Investors continue to weigh the potential impact of rate rises globally
On Thursday, US stocks failed to extend the ascent and suffered deep losses instead amid renewed recession concerns amid the central banks’ ongoing fight with inflation. The S&P 500 index fell by 3.25% to hit the lowest level since late-2020. The Nasdaq Composite plunged 4.08% while the Dow shed 2.4% to finish below the 30,000 figure for the first time since January 2021. In individual stocks, shares of Adobe finished 3.14% lower to lose as much as 5% in extended trading after the company gave full-year guidance that fell short of market expectations.
In Asia, equities followed Wall Street lower on Friday as investors continued to weigh the potential impact of rate rises globally. The UK and Switzerland raised interest rates yesterday, adding to concerns that tighter monetary policy could dent global economic growth. The Nikkei 225 in Tokyo fell 1.77%, the Kospi in Seoul retreated 0.43%, and Sydney’s S&P-ASX 200 tumbled 1.76%. Bucking the trend, the Shanghai Composite in China gained nearly 1% while Hong Kong’s Hang Seng added 1.15%.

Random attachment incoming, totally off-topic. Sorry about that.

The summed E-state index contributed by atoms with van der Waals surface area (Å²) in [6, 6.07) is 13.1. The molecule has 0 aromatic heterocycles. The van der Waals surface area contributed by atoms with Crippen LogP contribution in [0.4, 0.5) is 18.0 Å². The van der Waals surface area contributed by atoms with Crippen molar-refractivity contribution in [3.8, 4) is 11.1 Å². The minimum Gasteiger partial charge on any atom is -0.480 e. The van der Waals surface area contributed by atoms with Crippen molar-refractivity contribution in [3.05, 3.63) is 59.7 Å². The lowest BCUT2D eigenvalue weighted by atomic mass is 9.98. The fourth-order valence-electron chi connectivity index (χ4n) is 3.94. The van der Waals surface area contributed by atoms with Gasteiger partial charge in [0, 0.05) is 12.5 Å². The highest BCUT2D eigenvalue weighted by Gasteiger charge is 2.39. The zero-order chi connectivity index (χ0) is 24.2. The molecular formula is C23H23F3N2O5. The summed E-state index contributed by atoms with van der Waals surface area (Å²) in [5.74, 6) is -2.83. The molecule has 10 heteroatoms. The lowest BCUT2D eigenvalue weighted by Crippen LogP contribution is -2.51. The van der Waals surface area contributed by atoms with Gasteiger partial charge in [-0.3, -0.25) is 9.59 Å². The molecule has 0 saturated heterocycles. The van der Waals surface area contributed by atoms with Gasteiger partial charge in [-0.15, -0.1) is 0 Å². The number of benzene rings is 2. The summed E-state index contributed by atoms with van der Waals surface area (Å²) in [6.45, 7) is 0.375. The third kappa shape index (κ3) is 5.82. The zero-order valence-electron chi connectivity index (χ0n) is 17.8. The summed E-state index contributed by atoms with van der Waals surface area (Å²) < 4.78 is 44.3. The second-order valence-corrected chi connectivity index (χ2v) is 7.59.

European stock markets opened slightly higher ahead of the weekend, signaling some improvement in risk sentiment after a rout. Still, the regional indexes remain on course for hefty losses this week in the wake of a series of global central banks tightening monetary policies. In individual stocks, shares of Tesco fell 0.3% after the UK company said its sales stagnated in the second quarter. Later today, the May Eurozone consumer prices report expected to confirm growth of 0.8% on a monthly basis.
In currencies, the USD index turned positive on Friday after a two-day slide. The dollar is back above the 104.00 figure but struggles to reverse yesterday’s losses as risk aversion has abated somehow. EURUSD came off local peaks seen around 1.0600, oscillating around 1.0500 in early European deals. The shared currency remains vulnerable at this stage despite the recent bounce from the area of long-term lows registered earlier in the week.